ABSTRACT: “Husserl insisted that I should study Kierkegaard.” So recounts the Russian existential philosopher, Lev Shestov, in his posthumously published 1939 essay, “In Memory of a Great Philosopher: Edmund Husserl.” Why would Husserl have said such a thing? As soon as one begins attempting to trace the conceptual lineage of phenomenology back to Kierkegaard, a number of philosophical connections worthy of attention emerge. Above all, it is the phenomenon of conscience that constitutes the cornerstone of such an analysis. For, just as conscience lies at the heart of the human experience, so too it lies at the heart of the attempt to exhibit that experience in philosophical thought. By emphasizing that life (and thought) is lived before God, a Kierkegaardian phenomenology of conscience illuminates what is most at stake, both methodologically and existentially, in doing phenomenology, and realizes phenomenology’s longstanding ambition to make sense of what it means to be the kind of beings we are, or, as Kierkegaard would put the matter, to be a single individual. Focusing on the phenomenon of conscience, this lecture develops an account of doing phenomenology in a Kierkegaardian way, that is, doing phenomenology before God.
Presenting our first Colloquium for 2023: Dr. Steven DeLay (Tutorial Fellow, Ambrose College, Woolf University; Research Fellow, Global Centre for Advanced Studies College Dublin, and an accomplished researcher and author) gives us a lecture and Q&A on “Hearing the Word of God: A Kierkegaardian Phenomenology of Conscience”. This lecture investigates the question of whether phenomenological method is congenial to the discussion of God, or whether it necessarily brackets or excludes God from its inquiries, through the question of conscience.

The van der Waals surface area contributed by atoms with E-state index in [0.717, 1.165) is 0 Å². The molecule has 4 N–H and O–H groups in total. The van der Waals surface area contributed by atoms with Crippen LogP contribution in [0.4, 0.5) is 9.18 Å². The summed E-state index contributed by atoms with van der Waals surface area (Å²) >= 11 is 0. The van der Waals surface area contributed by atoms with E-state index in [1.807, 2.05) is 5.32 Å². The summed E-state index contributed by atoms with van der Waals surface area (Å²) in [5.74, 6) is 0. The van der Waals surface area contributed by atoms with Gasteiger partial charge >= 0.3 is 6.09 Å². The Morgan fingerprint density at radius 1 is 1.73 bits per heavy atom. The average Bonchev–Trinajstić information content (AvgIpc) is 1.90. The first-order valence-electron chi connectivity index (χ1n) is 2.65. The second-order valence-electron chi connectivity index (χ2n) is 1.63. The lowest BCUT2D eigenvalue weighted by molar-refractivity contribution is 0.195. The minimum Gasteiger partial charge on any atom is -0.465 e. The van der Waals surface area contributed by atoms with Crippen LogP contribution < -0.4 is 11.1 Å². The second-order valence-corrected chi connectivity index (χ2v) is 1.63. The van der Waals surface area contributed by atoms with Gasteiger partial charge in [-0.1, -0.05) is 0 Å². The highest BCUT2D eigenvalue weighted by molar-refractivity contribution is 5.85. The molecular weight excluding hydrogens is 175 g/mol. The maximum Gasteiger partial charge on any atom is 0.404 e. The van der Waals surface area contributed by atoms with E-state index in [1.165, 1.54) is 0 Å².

Dr. DeLay undertakes this investigation through tracing the lineage of phenomenological inquiry expressed in Edmund Husserl’s life and thoughts into Kierkegaard’s understanding of “being a single individual”, and in contrast with the phenomenological approach and consideration of Martin Heidegger. Thereby are raised the questions of language’s meaningfulness and our responsibility for it, both in our speaking and in our hearing. Listeners will be challenged to reconsider the purposiveness of life’s experience as reflected in his or her consciousness of being one who has a conscience.